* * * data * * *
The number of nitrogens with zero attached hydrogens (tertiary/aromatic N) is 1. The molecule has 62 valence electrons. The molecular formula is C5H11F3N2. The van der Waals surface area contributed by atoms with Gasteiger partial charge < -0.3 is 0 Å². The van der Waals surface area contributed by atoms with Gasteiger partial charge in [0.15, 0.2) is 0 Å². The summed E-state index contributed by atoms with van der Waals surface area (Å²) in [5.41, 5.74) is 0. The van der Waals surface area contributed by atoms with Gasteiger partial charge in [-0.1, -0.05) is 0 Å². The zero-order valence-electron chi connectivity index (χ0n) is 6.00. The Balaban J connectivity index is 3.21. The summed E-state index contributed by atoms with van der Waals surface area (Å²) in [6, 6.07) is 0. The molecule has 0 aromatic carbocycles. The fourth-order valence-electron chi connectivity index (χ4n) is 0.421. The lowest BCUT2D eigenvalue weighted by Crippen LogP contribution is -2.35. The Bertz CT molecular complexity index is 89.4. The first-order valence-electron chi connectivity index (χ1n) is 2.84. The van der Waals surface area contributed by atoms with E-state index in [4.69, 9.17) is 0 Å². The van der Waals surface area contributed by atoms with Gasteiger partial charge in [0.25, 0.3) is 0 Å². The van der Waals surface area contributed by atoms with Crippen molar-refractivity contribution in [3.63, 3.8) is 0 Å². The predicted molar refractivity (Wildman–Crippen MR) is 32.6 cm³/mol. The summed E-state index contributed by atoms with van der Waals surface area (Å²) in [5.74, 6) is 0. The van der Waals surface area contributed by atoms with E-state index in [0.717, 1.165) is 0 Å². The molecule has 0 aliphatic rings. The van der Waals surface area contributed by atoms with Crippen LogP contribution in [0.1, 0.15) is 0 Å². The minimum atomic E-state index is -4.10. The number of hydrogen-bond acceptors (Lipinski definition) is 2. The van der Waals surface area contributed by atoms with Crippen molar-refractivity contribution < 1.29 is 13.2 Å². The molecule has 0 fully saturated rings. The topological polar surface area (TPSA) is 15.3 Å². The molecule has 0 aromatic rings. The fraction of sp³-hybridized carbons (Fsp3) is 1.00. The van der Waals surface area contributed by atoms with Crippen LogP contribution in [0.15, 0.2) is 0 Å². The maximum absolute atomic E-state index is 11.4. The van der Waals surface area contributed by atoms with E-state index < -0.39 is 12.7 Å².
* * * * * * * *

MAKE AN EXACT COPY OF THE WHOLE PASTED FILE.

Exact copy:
The number of nitrogens with zero attached hydrogens (tertiary/aromatic N) is 1. The molecule has 62 valence electrons. The molecular formula is C5H11F3N2. The van der Waals surface area contributed by atoms with Gasteiger partial charge < -0.3 is 0 Å². The van der Waals surface area contributed by atoms with Gasteiger partial charge in [0.15, 0.2) is 0 Å². The summed E-state index contributed by atoms with van der Waals surface area (Å²) in [5.41, 5.74) is 0. The van der Waals surface area contributed by atoms with Gasteiger partial charge in [-0.1, -0.05) is 0 Å². The zero-order valence-electron chi connectivity index (χ0n) is 6.00. The Balaban J connectivity index is 3.21. The summed E-state index contributed by atoms with van der Waals surface area (Å²) in [6, 6.07) is 0. The molecule has 0 aromatic carbocycles. The fourth-order valence-electron chi connectivity index (χ4n) is 0.421. The lowest BCUT2D eigenvalue weighted by Crippen LogP contribution is -2.35. The Bertz CT molecular complexity index is 89.4. The first-order valence-electron chi connectivity index (χ1n) is 2.84. The van der Waals surface area contributed by atoms with E-state index in [4.69, 9.17) is 0 Å². The van der Waals surface area contributed by atoms with Gasteiger partial charge in [0.25, 0.3) is 0 Å². The van der Waals surface area contributed by atoms with Crippen molar-refractivity contribution in [3.63, 3.8) is 0 Å². The predicted molar refractivity (Wildman–Crippen MR) is 32.6 cm³/mol. The summed E-state index contributed by atoms with van der Waals surface area (Å²) in [5.74, 6) is 0. The van der Waals surface area contributed by atoms with E-state index in [0.717, 1.165) is 0 Å². The molecule has 0 aliphatic rings. The van der Waals surface area contributed by atoms with Crippen LogP contribution in [0.1, 0.15) is 0 Å². The minimum atomic E-state index is -4.10. The number of hydrogen-bond acceptors (Lipinski definition) is 2. The van der Waals surface area contributed by atoms with Crippen molar-refractivity contribution < 1.29 is 13.2 Å². The molecule has 0 fully saturated rings. The topological polar surface area (TPSA) is 15.3 Å². The molecule has 0 aromatic rings. The fraction of sp³-hybridized carbons (Fsp3) is 1.00. The van der Waals surface area contributed by atoms with Crippen LogP contribution in [0.15, 0.2) is 0 Å². The maximum absolute atomic E-state index is 11.4. The van der Waals surface area contributed by atoms with E-state index < -0.39 is 12.7 Å².